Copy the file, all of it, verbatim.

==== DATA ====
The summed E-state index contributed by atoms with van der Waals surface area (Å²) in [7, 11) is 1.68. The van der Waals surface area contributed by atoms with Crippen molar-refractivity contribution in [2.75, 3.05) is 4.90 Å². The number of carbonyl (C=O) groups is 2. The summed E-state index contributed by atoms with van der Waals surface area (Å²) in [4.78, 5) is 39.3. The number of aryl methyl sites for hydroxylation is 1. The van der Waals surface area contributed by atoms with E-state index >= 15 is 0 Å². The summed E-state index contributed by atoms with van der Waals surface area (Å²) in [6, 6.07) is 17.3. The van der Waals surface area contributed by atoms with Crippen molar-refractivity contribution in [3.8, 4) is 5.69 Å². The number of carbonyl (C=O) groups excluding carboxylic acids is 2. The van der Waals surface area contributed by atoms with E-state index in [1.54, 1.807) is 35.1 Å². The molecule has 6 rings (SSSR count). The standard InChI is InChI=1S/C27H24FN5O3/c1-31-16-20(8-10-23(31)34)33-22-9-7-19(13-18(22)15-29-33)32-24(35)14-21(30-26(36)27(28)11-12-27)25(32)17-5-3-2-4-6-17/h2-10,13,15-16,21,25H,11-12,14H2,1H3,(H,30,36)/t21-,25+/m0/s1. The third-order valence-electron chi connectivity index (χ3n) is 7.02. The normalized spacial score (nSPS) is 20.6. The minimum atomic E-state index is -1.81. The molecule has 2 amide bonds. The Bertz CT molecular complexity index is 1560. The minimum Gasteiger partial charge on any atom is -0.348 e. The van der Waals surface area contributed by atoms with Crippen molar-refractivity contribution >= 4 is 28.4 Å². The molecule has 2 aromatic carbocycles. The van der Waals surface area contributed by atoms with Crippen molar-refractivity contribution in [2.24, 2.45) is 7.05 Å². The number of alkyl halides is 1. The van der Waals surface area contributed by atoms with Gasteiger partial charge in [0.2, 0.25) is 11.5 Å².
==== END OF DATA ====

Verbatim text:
The summed E-state index contributed by atoms with van der Waals surface area (Å²) in [7, 11) is 1.68. The van der Waals surface area contributed by atoms with Crippen molar-refractivity contribution in [2.75, 3.05) is 4.90 Å². The number of carbonyl (C=O) groups is 2. The summed E-state index contributed by atoms with van der Waals surface area (Å²) in [4.78, 5) is 39.3. The number of aryl methyl sites for hydroxylation is 1. The van der Waals surface area contributed by atoms with E-state index >= 15 is 0 Å². The summed E-state index contributed by atoms with van der Waals surface area (Å²) in [6, 6.07) is 17.3. The van der Waals surface area contributed by atoms with Crippen molar-refractivity contribution in [3.8, 4) is 5.69 Å². The number of carbonyl (C=O) groups excluding carboxylic acids is 2. The van der Waals surface area contributed by atoms with E-state index in [1.54, 1.807) is 35.1 Å². The molecule has 6 rings (SSSR count). The standard InChI is InChI=1S/C27H24FN5O3/c1-31-16-20(8-10-23(31)34)33-22-9-7-19(13-18(22)15-29-33)32-24(35)14-21(30-26(36)27(28)11-12-27)25(32)17-5-3-2-4-6-17/h2-10,13,15-16,21,25H,11-12,14H2,1H3,(H,30,36)/t21-,25+/m0/s1. The third-order valence-electron chi connectivity index (χ3n) is 7.02. The normalized spacial score (nSPS) is 20.6. The minimum atomic E-state index is -1.81. The molecule has 2 amide bonds. The Bertz CT molecular complexity index is 1560. The minimum Gasteiger partial charge on any atom is -0.348 e. The van der Waals surface area contributed by atoms with Crippen molar-refractivity contribution >= 4 is 28.4 Å². The molecule has 2 aromatic carbocycles. The van der Waals surface area contributed by atoms with Crippen molar-refractivity contribution in [2.24, 2.45) is 7.05 Å². The number of alkyl halides is 1. The van der Waals surface area contributed by atoms with Gasteiger partial charge in [0.2, 0.25) is 11.5 Å².